On an annual basis, the research found the following statistics when ads were distributed into age groups:
- 830 TV ads per year targeted preschoolers aged 2–5 years
- 787 ads were aimed at children aged 6–11 years
- 775 ads were directed to teens 12- to 17-year-olds
On average, children and teens saw more than two ads per day promoting fast foods or businesses on TV.
The research also found that only 10% of these ads were broadcast on children’s programming, and less than 20% promoted kids’ meals.
Only one restaurant (McDonald’s) allocated more than 1% of its spending on ads to promote more nutritious kids’ meals.
Moreover, programming that targeted Black and Hispanic youth promoted low cost, large-portion, “value” meal deals and bundles.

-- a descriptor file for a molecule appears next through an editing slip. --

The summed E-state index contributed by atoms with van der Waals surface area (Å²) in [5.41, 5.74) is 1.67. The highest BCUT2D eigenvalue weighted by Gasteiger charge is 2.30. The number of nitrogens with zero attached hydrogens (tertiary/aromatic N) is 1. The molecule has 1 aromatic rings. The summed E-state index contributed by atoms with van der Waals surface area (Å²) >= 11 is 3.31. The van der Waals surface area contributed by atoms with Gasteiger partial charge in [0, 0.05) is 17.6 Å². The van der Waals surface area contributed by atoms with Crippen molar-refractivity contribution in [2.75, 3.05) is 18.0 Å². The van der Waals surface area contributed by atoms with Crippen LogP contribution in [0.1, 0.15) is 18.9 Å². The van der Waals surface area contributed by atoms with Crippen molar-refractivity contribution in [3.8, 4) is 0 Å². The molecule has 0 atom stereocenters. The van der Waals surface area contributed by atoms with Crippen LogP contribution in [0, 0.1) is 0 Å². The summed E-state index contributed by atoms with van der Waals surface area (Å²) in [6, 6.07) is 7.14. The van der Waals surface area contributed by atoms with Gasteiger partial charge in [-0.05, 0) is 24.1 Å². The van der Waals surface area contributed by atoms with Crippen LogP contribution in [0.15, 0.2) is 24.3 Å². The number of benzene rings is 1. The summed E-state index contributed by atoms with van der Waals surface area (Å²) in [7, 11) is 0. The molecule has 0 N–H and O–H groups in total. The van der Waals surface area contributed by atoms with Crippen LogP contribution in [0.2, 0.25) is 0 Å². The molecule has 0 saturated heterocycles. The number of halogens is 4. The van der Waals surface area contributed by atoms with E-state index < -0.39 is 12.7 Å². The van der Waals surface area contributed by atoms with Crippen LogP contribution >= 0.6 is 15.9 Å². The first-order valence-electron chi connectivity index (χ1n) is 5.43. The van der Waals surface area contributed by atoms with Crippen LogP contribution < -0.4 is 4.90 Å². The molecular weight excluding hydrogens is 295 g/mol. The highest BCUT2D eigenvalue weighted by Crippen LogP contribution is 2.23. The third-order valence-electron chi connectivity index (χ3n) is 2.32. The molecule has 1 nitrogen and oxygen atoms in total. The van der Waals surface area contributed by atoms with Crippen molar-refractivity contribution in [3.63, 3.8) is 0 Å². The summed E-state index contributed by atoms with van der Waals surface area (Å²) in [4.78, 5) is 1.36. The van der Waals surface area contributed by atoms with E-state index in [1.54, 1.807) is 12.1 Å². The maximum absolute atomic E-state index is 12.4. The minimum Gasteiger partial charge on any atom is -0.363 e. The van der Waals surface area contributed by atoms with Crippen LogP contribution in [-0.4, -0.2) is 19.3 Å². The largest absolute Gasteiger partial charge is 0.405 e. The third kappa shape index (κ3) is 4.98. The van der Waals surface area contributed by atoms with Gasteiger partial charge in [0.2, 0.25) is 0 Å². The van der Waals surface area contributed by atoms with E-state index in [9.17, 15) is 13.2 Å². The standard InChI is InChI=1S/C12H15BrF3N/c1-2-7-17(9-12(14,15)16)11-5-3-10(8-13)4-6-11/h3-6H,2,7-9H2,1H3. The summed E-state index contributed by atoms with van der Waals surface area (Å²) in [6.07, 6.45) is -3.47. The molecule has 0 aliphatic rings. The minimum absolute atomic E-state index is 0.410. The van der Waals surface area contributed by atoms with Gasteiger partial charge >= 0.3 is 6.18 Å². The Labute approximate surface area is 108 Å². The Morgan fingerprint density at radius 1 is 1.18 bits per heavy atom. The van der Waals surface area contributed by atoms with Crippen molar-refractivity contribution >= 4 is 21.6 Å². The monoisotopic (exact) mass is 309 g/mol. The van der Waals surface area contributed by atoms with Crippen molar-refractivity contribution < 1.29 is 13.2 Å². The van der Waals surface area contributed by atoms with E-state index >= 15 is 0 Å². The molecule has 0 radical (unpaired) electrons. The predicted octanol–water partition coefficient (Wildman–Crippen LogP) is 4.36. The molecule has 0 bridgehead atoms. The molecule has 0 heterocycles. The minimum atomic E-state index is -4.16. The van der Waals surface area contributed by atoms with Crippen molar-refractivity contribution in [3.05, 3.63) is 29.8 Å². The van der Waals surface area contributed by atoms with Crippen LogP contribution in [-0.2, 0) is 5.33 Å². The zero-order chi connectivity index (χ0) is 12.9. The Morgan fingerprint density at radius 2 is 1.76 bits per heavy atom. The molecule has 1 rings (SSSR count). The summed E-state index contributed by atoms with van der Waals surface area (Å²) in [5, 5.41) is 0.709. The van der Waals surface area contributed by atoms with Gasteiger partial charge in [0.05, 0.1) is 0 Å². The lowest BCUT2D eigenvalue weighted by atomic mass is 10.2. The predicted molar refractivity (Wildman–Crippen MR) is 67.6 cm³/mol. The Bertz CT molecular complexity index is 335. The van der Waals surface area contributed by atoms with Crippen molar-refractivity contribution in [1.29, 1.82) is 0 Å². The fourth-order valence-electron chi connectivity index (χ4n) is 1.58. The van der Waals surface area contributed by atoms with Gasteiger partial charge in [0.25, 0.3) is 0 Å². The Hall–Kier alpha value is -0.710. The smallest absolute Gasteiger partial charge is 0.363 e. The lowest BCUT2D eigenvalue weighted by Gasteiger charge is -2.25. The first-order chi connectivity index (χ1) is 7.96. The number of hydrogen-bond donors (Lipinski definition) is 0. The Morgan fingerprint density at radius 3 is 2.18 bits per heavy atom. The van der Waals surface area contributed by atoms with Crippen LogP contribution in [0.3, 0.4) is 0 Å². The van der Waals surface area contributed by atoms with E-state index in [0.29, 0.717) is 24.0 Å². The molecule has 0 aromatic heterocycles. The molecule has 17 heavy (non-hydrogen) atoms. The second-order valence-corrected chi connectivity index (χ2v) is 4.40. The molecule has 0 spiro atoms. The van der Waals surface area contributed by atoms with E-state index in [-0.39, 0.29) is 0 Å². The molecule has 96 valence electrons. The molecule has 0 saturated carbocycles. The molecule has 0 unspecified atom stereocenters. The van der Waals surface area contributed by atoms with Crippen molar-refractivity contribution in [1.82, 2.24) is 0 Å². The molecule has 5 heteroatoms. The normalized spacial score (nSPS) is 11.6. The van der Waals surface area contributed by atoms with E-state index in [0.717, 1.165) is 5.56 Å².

Among all the findings, according to Dr. Jennifer Harris, director of marketing initiatives at the Rudd Center and one of the study co-authors, the most surprising was that only 1% of fast-food advertising promoted restaurants’ more nutritious menu items.
“That means that restaurants make a big deal about improving the nutritional quality of menu items when they talk about their corporate responsibility initiatives, but they still almost exclusively continue to advertise their unhealthy stuff to consumers,” she told Medical News Today.
Comparing the data
Among food and beverage marketing, 40% of the ads for 2- to 17-year-olds promoted fast food. Disparities in ads targeting various ethnicities or races also increased over the years.